Henderson was a veteran consultant with strong opinions, yet he believed in collaboration more than hierarchy. From the start, he made a point of hiring talented graduates from the top business schools. Henderson’s main investor and colleagues suggested that he name the new firm after himself, as was the custom at the time for consulting firms, but Henderson resisted. He recognized that only as a team of engaged and independent thinkers could the firm have the far-reaching impact he aspired to. Accordingly, he took a more collegial approach and named it the Boston Consulting Group. Henderson was a man with a radical vision to change the world and his timing couldn’t have been better. European and Japanese companies had recovered from wartime devastation and were entering markets worldwide.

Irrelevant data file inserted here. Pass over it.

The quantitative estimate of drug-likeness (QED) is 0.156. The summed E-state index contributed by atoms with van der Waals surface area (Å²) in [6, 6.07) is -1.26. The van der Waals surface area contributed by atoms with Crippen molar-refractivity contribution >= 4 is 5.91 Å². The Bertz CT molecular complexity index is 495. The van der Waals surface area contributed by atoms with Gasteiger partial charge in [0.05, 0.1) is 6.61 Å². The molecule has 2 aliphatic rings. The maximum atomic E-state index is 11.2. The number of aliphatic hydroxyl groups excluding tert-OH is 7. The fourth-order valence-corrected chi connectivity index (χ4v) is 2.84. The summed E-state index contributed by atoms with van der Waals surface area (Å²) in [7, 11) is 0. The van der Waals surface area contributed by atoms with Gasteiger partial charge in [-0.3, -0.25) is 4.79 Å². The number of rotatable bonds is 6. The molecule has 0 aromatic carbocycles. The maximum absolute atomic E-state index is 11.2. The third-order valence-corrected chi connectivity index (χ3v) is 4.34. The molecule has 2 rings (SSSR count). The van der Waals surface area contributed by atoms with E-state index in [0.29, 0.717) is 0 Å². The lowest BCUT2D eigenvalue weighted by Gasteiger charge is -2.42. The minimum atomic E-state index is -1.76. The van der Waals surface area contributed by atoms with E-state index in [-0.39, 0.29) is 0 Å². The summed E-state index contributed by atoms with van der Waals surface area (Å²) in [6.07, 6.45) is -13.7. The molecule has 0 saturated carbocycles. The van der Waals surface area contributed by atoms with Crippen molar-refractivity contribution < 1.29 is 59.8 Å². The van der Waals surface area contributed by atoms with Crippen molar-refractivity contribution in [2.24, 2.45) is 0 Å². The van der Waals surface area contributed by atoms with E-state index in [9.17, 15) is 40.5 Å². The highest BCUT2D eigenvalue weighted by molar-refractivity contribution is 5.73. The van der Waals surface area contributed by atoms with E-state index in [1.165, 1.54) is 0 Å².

From the start, BCG focused on spreading new ideas and challenging conventional wisdom, not just winning business. The firm began publishing hard-hitting, provocative essays called Perspectives on thorny management challenges. That wider focus helped distinguish the firm in another area—integrity—as clients learned that BCG cared about more than just revenue. From its earliest days, BCG also believed in the power of collaboration around the world. The firm opened its second office in Japan, not only marking its entrance into Asia but also becoming the first Western consulting firm in the country.
In addition to high-level strategic insights, BCG offered data-driven analysis and powerful models such as the Experience Curve. The firm’s ideas soon shaped conversations in business hallways and business school classrooms around the world.